Worldbuilding is complicated, but with some effort you can build creative, interesting, and realistic worlds. These articles build on information gleaned from a variety of sources (see “further reading”, below), and attempts to combine the shared wisdom of those sources into a coherent whole. Building a world doesn’t require that you complete all of these steps, or that you do them in any particular order. I have presented the steps in their current order in a “top-down” approach, starting from the broadest concept of the world, and drilling down to specifics.

This guide is intended to be system-agnostic, and assumes that you are creating an entire setting (or at least part of one) from scratch, with no mechanical mandates for the form or function of your new setting.

Throughout the guide I will build several example worlds, choosing different options at each step to illustrate the differences which they create between the different settings.

This guide is an ongoing work, and will expand and improve as I find new sources of information, and add additional details to the guide.

What is Worldbuilding?

Worldbuilding, for our purposes, is the process of creating and detailing a fictional world for use in tabletop games or other forms of fiction. While many games will work fine with a single planet (one “world”), the “Worldbuilding” process also applies to the creation of larger settings which might span galaxies, and to smaller worlds which might be as small as single community.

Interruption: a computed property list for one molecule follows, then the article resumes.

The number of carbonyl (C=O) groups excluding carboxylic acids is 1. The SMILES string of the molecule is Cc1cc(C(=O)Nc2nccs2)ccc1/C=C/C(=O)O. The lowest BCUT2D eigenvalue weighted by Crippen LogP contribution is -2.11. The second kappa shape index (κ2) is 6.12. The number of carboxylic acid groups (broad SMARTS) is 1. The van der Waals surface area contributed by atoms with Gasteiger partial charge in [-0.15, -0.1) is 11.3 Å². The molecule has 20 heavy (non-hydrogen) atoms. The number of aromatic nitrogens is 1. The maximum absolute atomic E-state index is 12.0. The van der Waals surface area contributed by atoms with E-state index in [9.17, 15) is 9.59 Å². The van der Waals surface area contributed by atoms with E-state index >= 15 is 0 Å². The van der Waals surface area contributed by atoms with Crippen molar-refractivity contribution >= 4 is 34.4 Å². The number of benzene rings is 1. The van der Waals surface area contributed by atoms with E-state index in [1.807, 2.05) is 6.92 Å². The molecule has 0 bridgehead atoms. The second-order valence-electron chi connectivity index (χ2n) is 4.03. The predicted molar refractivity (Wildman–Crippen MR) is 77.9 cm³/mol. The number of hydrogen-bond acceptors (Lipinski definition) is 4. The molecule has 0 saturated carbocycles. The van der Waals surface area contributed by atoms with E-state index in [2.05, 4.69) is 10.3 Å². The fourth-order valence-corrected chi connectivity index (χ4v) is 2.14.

Building Your World

  1. Concept – Establishing the basic concept of your world.
  2. Cosmology – Establishing your world’s place among the cosmos.
    1. Dimensional Cosmology – Fantasy games like DnD include the presence of alternate dimensions or “planes”. The presence of these planes may be very important to your world, and should you decide to use them you should plan for how they work, how they affect the primary plane of existence, and how they can be reached.
    2. Stellar Cosmology – The movement of stellar bodies has enormous cultural and environmental implications for your world.
  3. Geography – Building the structure of your world
    1. Planetary Geography – The shape of the world will affect political boundaries, population spread, climate, and all sorts of of stuff relating to plants and animals.
    2. Climatology – The climate of your world may not be very exciting, but for a world to feel real it needs to have believable weather.
  4. Anthropology – Your world will need at least on race/species defined, though it can have any number. Each race should look and feel unique.
    1. Races/Species in Your World – Someone to inhabit your creation.
    2. Society – Culture defines a world as much as its physical features.
  5. History – Unless your game starts with the first inhabitants of your world, it will have a history which defines its present and future.
    1. Prehistory – What happened before anyone was around to record it.
    2. Mythos – What happened so long ago that it’s essentially folk lore and oral history.
    3. History – The stuff of record, typically written down for posterity.
    4. Today – The current state of the world.
  6. Go Play


  1. Random Worlds

Further Reading